James L. Umberger – Larned Cemetery, Larned, Pawnee County, Kansas
In May 1861, James Umberger enlisted in Co. C, 45th VA Infantry Confederate States of America. He served until General Lee's surrender at Appomattox Courthouse on April 9, 1865.
James Lockard Yost Umberger was born in Wythe County, Virginia, on June 24, 1840. He was one of seven known children born to Simon and Melina Umberger.
While living there, James married Matilda Ann Steffey (b. 1843) on June 24, 1840. A total of nine children were born to the couple; unfortunately, two died as infants.
Like many Civil War veterans, James wanted to escape the war's destruction of the landscape. So, after the birth of their fourth child in 1871, the Umberger family headed west. Two years later, they settled in Missouri, where the remainder of the children were born.
James, Matilda, and their seven children arrived in Pawnee County on December 2, 1887. The family homesteaded south of Larned in Pleasant Valley Township. Besides farming, James worked as a blacksmith to provide for his family.
Matilda had been feeling ill for many years and finally had an operation to remove a large tumor. Unfortunately, she passed away on June 4, 1897. Three years later, James married Mrs. M.B. Whittlesy. James died on July 8, 1901. They share the same stone in Larned Cemetery.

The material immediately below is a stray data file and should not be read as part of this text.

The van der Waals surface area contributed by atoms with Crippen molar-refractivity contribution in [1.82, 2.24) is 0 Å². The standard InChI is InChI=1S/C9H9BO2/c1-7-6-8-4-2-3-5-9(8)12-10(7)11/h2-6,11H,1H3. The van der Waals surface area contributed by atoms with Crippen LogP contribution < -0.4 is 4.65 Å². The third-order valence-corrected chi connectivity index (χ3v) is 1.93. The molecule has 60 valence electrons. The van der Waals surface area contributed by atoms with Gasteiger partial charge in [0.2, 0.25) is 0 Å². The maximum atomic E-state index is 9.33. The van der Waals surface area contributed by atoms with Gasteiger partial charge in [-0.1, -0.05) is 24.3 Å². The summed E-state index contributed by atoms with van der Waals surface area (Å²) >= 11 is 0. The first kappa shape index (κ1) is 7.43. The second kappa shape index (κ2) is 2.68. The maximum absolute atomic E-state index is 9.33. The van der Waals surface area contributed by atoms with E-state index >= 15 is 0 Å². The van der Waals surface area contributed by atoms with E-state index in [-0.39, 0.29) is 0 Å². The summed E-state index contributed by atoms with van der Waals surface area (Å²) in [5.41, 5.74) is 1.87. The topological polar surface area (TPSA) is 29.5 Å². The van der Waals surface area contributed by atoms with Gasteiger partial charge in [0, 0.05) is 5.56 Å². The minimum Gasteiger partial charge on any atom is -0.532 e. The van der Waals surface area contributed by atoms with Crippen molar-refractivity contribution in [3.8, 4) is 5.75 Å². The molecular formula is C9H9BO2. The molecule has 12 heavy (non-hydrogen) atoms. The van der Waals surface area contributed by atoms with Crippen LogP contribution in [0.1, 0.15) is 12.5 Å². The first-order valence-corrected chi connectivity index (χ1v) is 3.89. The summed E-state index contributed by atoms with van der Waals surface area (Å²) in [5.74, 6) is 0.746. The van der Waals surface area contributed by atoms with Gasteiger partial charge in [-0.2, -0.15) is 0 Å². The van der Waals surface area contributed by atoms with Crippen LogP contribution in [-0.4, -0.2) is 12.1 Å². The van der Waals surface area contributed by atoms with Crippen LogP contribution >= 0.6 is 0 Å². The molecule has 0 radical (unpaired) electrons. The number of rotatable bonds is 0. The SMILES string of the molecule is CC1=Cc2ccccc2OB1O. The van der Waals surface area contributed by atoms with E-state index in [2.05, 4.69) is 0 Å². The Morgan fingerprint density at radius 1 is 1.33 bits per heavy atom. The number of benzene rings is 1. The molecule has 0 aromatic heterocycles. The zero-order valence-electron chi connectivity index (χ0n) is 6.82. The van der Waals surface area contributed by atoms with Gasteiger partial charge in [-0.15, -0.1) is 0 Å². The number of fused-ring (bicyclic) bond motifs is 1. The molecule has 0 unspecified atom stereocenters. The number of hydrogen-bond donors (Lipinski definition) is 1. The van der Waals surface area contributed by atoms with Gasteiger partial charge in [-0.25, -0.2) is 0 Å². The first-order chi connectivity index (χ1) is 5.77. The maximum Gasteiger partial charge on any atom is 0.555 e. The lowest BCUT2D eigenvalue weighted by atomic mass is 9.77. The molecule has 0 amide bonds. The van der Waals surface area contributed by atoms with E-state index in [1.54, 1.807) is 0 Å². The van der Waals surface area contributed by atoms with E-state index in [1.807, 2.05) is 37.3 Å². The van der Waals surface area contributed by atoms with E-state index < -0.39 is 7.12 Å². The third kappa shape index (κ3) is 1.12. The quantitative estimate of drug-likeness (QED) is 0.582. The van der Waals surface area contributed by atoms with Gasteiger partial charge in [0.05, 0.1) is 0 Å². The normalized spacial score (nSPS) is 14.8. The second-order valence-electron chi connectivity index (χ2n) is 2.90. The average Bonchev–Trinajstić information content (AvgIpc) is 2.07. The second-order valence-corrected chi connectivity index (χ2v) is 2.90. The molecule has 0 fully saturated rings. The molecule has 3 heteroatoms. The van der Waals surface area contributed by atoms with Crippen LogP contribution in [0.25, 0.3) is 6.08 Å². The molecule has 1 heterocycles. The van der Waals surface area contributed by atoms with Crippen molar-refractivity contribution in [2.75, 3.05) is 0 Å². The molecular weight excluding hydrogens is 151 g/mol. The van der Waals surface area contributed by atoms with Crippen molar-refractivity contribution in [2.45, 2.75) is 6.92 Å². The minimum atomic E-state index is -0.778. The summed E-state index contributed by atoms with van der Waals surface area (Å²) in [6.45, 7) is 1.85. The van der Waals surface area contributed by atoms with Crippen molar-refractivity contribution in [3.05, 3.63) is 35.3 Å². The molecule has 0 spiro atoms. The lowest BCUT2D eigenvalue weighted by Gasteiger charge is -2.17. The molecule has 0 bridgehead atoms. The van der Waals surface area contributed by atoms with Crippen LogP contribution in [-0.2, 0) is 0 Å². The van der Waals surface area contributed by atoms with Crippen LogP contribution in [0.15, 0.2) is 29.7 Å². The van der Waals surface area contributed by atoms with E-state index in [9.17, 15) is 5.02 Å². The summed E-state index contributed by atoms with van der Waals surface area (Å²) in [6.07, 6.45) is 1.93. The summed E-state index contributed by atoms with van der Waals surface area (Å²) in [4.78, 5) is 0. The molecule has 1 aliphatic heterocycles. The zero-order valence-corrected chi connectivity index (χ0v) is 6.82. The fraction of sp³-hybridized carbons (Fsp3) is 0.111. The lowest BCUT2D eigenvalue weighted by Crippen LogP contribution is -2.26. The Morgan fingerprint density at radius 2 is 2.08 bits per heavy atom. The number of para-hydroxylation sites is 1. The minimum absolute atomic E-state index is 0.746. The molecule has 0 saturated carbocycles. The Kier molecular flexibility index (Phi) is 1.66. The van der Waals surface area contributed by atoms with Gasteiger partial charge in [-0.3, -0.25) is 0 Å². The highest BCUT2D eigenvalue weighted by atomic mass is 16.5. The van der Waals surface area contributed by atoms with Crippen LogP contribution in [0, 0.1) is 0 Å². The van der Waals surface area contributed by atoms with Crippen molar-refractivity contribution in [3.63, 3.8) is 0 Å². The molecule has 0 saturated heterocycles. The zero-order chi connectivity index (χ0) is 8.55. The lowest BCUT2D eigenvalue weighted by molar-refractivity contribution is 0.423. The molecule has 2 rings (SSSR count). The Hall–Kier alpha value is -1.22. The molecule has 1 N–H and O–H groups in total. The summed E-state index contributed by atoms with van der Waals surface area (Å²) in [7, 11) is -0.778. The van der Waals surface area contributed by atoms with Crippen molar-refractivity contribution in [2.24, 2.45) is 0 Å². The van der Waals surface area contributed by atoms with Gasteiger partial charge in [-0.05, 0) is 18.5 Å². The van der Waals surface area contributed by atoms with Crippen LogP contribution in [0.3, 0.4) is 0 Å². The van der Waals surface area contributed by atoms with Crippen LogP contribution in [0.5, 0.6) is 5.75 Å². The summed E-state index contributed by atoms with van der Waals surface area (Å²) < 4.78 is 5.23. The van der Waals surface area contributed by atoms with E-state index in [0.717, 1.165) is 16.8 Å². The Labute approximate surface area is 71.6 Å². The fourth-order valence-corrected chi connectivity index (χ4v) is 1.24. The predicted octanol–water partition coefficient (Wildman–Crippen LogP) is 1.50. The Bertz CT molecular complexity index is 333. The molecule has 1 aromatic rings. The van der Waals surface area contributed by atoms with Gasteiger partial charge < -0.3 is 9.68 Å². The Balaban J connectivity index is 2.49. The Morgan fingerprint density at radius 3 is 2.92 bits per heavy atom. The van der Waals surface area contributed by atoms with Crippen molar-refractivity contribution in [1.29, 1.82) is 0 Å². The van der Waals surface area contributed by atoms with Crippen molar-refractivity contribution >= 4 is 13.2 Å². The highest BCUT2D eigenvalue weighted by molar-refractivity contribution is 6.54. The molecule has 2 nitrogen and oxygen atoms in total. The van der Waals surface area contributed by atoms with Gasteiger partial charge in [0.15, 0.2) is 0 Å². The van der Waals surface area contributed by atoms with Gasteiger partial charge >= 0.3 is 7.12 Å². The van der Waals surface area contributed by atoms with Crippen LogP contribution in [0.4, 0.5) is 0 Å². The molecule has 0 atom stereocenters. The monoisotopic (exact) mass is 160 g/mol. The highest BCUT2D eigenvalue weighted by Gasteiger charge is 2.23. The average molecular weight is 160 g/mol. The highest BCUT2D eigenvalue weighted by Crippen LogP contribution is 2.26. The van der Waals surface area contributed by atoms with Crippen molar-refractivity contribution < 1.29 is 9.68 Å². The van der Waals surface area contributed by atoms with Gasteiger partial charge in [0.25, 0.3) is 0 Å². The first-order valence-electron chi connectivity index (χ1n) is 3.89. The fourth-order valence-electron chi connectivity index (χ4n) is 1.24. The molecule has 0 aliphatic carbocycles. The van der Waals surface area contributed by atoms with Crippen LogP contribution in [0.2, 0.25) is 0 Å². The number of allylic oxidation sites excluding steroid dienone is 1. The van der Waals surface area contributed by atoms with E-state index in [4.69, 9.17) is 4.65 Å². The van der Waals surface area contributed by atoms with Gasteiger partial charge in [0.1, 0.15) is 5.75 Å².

The rest of the story: At age thirty-four, "Howe" contracted typhoid and died in 1902. He left a wife and a five-year-old daughter.
Tragedy struck the family on December 28, 1908, when the oldest son, Stephen Lafayette, committed suicide. He was distraught over his wife's illness and possible death; the situation was too overwhelming for him.
Two of their sons, John and Andrew, became ministers. They both studied in Louisville, Kentucky, and were ordained at the same time. Their travels included stops in Kentucky, Missouri, the World Fair in Chicago, and closer to home in Kansas.
Andrew fell ill with influenza in 1919 and never regained his strength. He passed away in 1922 and joined his parents in Larned Cemetery. John moved to Washington, where he died in 1948.